The point-blank shootings of three young Muslim-Americans in Chapel Hill, N.C., come at a tense time for America's seven-million-strong Muslim population.
The motives in Tuesday's shootings are not yet clear. The family of Deah Shaddy Barakat, Yosor Mohammad, and Raszan Mohammad Abu-Salha say it was an anti-Muslim hate crime. But police say that so far they have not come up with hard evidence of a bias crime, even after searching the computer of the self-avowed atheist who turned himself in, Stephen Hicks. The shootings came after an argument about a parking space, they say.
The incident, however, comes as the rise of the Islamic State in Syria and Iraq – and the group's campaign of beheadings – has made many Americans feel that the threat of Islamist terror is increasing, according to numerous polls. A Pew Research Center poll last year found that Americans felt more coldly about Muslims than any other major religious group, just behind atheists.
Earlier this month, a Muslim-awareness day at the Texas Capitol was greeted with protesters, and anti-Muslim hate speech on social media tripled after the release of "American Sniper," according to American-Arab Anti-Discrimination Committee.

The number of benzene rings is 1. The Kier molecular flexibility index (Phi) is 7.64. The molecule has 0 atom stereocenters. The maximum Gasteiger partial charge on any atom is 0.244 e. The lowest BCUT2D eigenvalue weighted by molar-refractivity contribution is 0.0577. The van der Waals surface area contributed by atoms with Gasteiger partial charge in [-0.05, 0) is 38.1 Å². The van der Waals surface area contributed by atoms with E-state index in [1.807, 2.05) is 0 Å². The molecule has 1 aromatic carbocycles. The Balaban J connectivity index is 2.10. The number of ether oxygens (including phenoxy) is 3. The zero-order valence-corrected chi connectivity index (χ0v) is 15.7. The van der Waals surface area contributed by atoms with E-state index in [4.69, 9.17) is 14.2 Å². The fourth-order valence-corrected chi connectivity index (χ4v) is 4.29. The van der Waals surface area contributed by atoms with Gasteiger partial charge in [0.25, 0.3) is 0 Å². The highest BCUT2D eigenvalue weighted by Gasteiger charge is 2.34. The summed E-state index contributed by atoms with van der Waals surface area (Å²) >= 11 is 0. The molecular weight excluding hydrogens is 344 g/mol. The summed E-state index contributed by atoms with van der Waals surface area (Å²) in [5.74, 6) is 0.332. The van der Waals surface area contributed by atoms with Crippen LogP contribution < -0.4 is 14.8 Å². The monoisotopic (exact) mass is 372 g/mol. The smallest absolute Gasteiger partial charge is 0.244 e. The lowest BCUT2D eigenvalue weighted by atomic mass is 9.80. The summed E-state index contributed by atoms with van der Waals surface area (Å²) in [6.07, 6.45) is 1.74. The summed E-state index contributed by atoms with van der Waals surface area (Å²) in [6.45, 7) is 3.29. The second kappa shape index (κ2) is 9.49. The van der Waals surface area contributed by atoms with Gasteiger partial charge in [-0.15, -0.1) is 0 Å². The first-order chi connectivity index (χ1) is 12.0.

But just as anti-Islam events are percolating, America today appears to have little patience for violence against followers of different religions, observers say. By shocking many Americans into outrage and forcing them to reexamine prejudices, Wednesday's shootings could help counter creeping anti-Muslim fears.
“It may be a moment where people say, ‘What is this?’ ” says Hussein Ibish, a senior fellow at the American Task Force on Palestine in Washington. “You can have a moment that doesn’t completely reshape perceptions, but still has a big cultural impact.”
For its part, the Chapel Hill case is far from clear at this point. Mr. Hicks displayed “equal opportunity anger” toward residents of the condo complex where he and the victims lived, a neighbor, Samantha Maness, told reporters.